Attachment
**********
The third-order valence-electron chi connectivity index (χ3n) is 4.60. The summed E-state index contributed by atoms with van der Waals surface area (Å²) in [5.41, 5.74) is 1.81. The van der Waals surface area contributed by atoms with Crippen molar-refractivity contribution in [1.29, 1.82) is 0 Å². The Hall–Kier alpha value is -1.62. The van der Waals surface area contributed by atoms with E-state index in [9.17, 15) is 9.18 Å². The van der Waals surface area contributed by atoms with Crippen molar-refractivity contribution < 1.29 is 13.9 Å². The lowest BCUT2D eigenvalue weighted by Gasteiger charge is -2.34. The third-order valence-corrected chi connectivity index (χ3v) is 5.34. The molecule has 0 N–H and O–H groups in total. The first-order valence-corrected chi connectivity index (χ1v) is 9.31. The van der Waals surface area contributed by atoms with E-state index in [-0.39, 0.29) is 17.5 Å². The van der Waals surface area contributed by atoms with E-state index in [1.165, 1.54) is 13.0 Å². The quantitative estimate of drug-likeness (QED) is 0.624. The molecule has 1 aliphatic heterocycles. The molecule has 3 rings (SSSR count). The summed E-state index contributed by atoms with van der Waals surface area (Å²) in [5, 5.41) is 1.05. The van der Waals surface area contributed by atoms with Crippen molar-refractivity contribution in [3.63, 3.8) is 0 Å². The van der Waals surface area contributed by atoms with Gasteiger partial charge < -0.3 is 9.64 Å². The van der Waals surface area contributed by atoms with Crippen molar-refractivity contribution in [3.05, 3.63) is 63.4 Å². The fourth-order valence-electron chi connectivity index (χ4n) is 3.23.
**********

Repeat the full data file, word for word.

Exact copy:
The third-order valence-electron chi connectivity index (χ3n) is 4.60. The summed E-state index contributed by atoms with van der Waals surface area (Å²) in [5.41, 5.74) is 1.81. The van der Waals surface area contributed by atoms with Crippen molar-refractivity contribution in [1.29, 1.82) is 0 Å². The Hall–Kier alpha value is -1.62. The van der Waals surface area contributed by atoms with E-state index in [9.17, 15) is 9.18 Å². The van der Waals surface area contributed by atoms with Crippen molar-refractivity contribution < 1.29 is 13.9 Å². The lowest BCUT2D eigenvalue weighted by Gasteiger charge is -2.34. The third-order valence-corrected chi connectivity index (χ3v) is 5.34. The molecule has 0 N–H and O–H groups in total. The first-order valence-corrected chi connectivity index (χ1v) is 9.31. The van der Waals surface area contributed by atoms with E-state index in [-0.39, 0.29) is 17.5 Å². The van der Waals surface area contributed by atoms with E-state index in [1.165, 1.54) is 13.0 Å². The quantitative estimate of drug-likeness (QED) is 0.624. The molecule has 1 aliphatic heterocycles. The molecule has 3 rings (SSSR count). The summed E-state index contributed by atoms with van der Waals surface area (Å²) in [5, 5.41) is 1.05. The van der Waals surface area contributed by atoms with Crippen molar-refractivity contribution in [3.63, 3.8) is 0 Å². The van der Waals surface area contributed by atoms with Gasteiger partial charge < -0.3 is 9.64 Å². The van der Waals surface area contributed by atoms with Crippen molar-refractivity contribution in [3.05, 3.63) is 63.4 Å². The fourth-order valence-electron chi connectivity index (χ4n) is 3.23.